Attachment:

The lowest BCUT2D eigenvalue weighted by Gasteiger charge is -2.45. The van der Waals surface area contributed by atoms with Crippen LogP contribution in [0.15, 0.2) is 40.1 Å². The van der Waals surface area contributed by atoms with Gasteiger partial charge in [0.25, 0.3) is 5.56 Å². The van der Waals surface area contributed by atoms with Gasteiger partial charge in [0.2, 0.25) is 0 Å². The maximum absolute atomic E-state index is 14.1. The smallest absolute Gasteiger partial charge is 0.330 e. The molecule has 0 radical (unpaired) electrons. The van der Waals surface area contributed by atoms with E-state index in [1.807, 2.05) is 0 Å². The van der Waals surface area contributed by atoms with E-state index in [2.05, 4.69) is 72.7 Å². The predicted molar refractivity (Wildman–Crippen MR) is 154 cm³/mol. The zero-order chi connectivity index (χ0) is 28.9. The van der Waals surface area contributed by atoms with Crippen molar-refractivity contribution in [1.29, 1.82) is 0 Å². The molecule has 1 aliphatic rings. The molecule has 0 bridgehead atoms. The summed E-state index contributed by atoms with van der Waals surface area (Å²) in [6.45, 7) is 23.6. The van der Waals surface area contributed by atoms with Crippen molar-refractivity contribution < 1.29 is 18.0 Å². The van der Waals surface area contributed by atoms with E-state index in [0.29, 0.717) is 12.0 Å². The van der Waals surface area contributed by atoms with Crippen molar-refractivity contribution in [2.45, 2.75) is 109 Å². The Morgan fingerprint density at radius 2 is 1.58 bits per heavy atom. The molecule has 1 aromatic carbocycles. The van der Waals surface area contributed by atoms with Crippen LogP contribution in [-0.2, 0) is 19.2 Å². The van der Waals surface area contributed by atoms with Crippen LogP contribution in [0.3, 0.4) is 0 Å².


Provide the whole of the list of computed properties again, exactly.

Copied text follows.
The lowest BCUT2D eigenvalue weighted by Gasteiger charge is -2.45. The van der Waals surface area contributed by atoms with Crippen LogP contribution in [0.15, 0.2) is 40.1 Å². The van der Waals surface area contributed by atoms with Gasteiger partial charge in [0.25, 0.3) is 5.56 Å². The van der Waals surface area contributed by atoms with Gasteiger partial charge in [0.2, 0.25) is 0 Å². The maximum absolute atomic E-state index is 14.1. The smallest absolute Gasteiger partial charge is 0.330 e. The molecule has 0 radical (unpaired) electrons. The van der Waals surface area contributed by atoms with E-state index in [1.807, 2.05) is 0 Å². The van der Waals surface area contributed by atoms with E-state index in [2.05, 4.69) is 72.7 Å². The predicted molar refractivity (Wildman–Crippen MR) is 154 cm³/mol. The zero-order chi connectivity index (χ0) is 28.9. The van der Waals surface area contributed by atoms with Crippen molar-refractivity contribution in [1.29, 1.82) is 0 Å². The molecule has 1 aliphatic rings. The molecule has 0 bridgehead atoms. The summed E-state index contributed by atoms with van der Waals surface area (Å²) in [6.45, 7) is 23.6. The van der Waals surface area contributed by atoms with Crippen molar-refractivity contribution < 1.29 is 18.0 Å². The van der Waals surface area contributed by atoms with E-state index in [0.29, 0.717) is 12.0 Å². The van der Waals surface area contributed by atoms with Crippen molar-refractivity contribution in [2.45, 2.75) is 109 Å². The Morgan fingerprint density at radius 2 is 1.58 bits per heavy atom. The molecule has 1 aromatic carbocycles. The van der Waals surface area contributed by atoms with Crippen LogP contribution in [-0.2, 0) is 19.2 Å². The van der Waals surface area contributed by atoms with Crippen LogP contribution in [0.3, 0.4) is 0 Å².